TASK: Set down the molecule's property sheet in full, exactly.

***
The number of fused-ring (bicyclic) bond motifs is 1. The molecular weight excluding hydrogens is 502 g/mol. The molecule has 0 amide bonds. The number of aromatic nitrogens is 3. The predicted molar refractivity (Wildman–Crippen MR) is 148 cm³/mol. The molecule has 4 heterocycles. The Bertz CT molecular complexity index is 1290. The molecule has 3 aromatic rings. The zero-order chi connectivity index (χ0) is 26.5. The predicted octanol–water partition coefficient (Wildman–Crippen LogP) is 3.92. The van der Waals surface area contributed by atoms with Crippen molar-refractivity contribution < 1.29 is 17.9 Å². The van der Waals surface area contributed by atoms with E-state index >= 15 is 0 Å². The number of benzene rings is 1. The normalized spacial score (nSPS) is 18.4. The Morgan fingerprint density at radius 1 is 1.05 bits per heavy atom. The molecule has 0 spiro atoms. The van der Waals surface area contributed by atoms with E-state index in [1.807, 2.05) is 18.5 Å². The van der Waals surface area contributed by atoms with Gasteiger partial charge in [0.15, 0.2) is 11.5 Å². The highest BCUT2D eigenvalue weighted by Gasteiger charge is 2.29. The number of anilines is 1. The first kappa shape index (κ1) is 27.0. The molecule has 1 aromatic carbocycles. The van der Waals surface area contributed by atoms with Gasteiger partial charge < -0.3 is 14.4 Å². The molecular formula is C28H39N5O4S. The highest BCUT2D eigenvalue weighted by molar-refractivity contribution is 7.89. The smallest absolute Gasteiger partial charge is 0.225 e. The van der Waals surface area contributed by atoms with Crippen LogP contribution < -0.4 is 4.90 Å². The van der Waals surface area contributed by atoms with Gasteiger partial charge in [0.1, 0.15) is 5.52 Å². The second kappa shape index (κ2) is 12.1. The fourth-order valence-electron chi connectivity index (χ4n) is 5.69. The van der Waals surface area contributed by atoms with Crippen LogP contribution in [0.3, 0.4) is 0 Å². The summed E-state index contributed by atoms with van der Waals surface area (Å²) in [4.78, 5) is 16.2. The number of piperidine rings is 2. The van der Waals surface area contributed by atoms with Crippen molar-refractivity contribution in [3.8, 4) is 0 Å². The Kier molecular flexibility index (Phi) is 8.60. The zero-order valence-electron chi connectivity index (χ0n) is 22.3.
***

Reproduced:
The number of fused-ring (bicyclic) bond motifs is 1. The molecular weight excluding hydrogens is 502 g/mol. The molecule has 0 amide bonds. The number of aromatic nitrogens is 3. The predicted molar refractivity (Wildman–Crippen MR) is 148 cm³/mol. The molecule has 4 heterocycles. The Bertz CT molecular complexity index is 1290. The molecule has 3 aromatic rings. The zero-order chi connectivity index (χ0) is 26.5. The predicted octanol–water partition coefficient (Wildman–Crippen LogP) is 3.92. The van der Waals surface area contributed by atoms with Crippen molar-refractivity contribution < 1.29 is 17.9 Å². The van der Waals surface area contributed by atoms with E-state index >= 15 is 0 Å². The number of benzene rings is 1. The normalized spacial score (nSPS) is 18.4. The Morgan fingerprint density at radius 1 is 1.05 bits per heavy atom. The molecule has 0 spiro atoms. The van der Waals surface area contributed by atoms with E-state index in [1.807, 2.05) is 18.5 Å². The van der Waals surface area contributed by atoms with Gasteiger partial charge in [0.15, 0.2) is 11.5 Å². The highest BCUT2D eigenvalue weighted by Gasteiger charge is 2.29. The number of anilines is 1. The first kappa shape index (κ1) is 27.0. The molecule has 1 aromatic carbocycles. The van der Waals surface area contributed by atoms with Gasteiger partial charge < -0.3 is 14.4 Å². The molecular formula is C28H39N5O4S. The highest BCUT2D eigenvalue weighted by molar-refractivity contribution is 7.89. The smallest absolute Gasteiger partial charge is 0.225 e. The van der Waals surface area contributed by atoms with Crippen LogP contribution < -0.4 is 4.90 Å². The van der Waals surface area contributed by atoms with Gasteiger partial charge in [0.1, 0.15) is 5.52 Å². The second kappa shape index (κ2) is 12.1. The fourth-order valence-electron chi connectivity index (χ4n) is 5.69. The van der Waals surface area contributed by atoms with Crippen LogP contribution in [0.3, 0.4) is 0 Å². The summed E-state index contributed by atoms with van der Waals surface area (Å²) in [4.78, 5) is 16.2. The number of piperidine rings is 2. The van der Waals surface area contributed by atoms with Crippen molar-refractivity contribution in [3.8, 4) is 0 Å². The Kier molecular flexibility index (Phi) is 8.60. The zero-order valence-electron chi connectivity index (χ0n) is 22.3.